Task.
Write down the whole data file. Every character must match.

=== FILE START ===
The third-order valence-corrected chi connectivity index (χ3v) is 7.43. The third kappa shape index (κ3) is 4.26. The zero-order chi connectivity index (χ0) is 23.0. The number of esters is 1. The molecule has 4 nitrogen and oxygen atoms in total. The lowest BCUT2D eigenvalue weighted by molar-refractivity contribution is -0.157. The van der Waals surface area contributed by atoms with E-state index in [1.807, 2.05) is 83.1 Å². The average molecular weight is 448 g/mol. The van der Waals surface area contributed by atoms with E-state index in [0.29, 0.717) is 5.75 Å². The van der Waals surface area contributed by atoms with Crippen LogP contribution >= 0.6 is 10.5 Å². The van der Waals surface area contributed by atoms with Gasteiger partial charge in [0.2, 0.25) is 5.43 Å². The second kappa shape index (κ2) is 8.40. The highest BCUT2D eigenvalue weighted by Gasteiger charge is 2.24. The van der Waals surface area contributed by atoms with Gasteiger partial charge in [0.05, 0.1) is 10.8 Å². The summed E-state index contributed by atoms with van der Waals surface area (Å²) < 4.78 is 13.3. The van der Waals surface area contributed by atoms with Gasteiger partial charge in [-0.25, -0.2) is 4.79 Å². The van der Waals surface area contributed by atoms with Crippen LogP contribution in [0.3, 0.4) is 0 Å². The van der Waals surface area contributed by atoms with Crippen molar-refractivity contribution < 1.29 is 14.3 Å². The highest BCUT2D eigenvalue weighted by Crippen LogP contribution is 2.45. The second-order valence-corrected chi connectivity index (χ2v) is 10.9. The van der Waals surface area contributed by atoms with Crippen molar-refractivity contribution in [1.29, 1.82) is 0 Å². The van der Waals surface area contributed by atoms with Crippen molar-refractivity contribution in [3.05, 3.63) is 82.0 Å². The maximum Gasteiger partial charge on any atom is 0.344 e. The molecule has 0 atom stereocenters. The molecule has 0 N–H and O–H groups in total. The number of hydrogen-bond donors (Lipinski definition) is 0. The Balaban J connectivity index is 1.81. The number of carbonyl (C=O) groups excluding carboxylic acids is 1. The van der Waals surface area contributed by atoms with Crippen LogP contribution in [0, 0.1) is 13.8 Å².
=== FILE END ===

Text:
The third-order valence-corrected chi connectivity index (χ3v) is 7.43. The third kappa shape index (κ3) is 4.26. The zero-order chi connectivity index (χ0) is 23.0. The number of esters is 1. The molecule has 4 nitrogen and oxygen atoms in total. The lowest BCUT2D eigenvalue weighted by molar-refractivity contribution is -0.157. The van der Waals surface area contributed by atoms with E-state index in [1.807, 2.05) is 83.1 Å². The average molecular weight is 448 g/mol. The van der Waals surface area contributed by atoms with E-state index in [0.29, 0.717) is 5.75 Å². The van der Waals surface area contributed by atoms with Crippen LogP contribution >= 0.6 is 10.5 Å². The van der Waals surface area contributed by atoms with Gasteiger partial charge in [0.2, 0.25) is 5.43 Å². The second kappa shape index (κ2) is 8.40. The highest BCUT2D eigenvalue weighted by Gasteiger charge is 2.24. The van der Waals surface area contributed by atoms with Gasteiger partial charge in [0.05, 0.1) is 10.8 Å². The summed E-state index contributed by atoms with van der Waals surface area (Å²) < 4.78 is 13.3. The van der Waals surface area contributed by atoms with Gasteiger partial charge in [-0.25, -0.2) is 4.79 Å². The van der Waals surface area contributed by atoms with Crippen LogP contribution in [0.3, 0.4) is 0 Å². The van der Waals surface area contributed by atoms with Crippen molar-refractivity contribution < 1.29 is 14.3 Å². The highest BCUT2D eigenvalue weighted by Crippen LogP contribution is 2.45. The second-order valence-corrected chi connectivity index (χ2v) is 10.9. The van der Waals surface area contributed by atoms with Crippen molar-refractivity contribution in [1.29, 1.82) is 0 Å². The van der Waals surface area contributed by atoms with Crippen molar-refractivity contribution in [3.05, 3.63) is 82.0 Å². The maximum Gasteiger partial charge on any atom is 0.344 e. The molecule has 0 atom stereocenters. The molecule has 0 N–H and O–H groups in total. The number of hydrogen-bond donors (Lipinski definition) is 0. The Balaban J connectivity index is 1.81. The number of carbonyl (C=O) groups excluding carboxylic acids is 1. The van der Waals surface area contributed by atoms with Crippen LogP contribution in [0, 0.1) is 13.8 Å².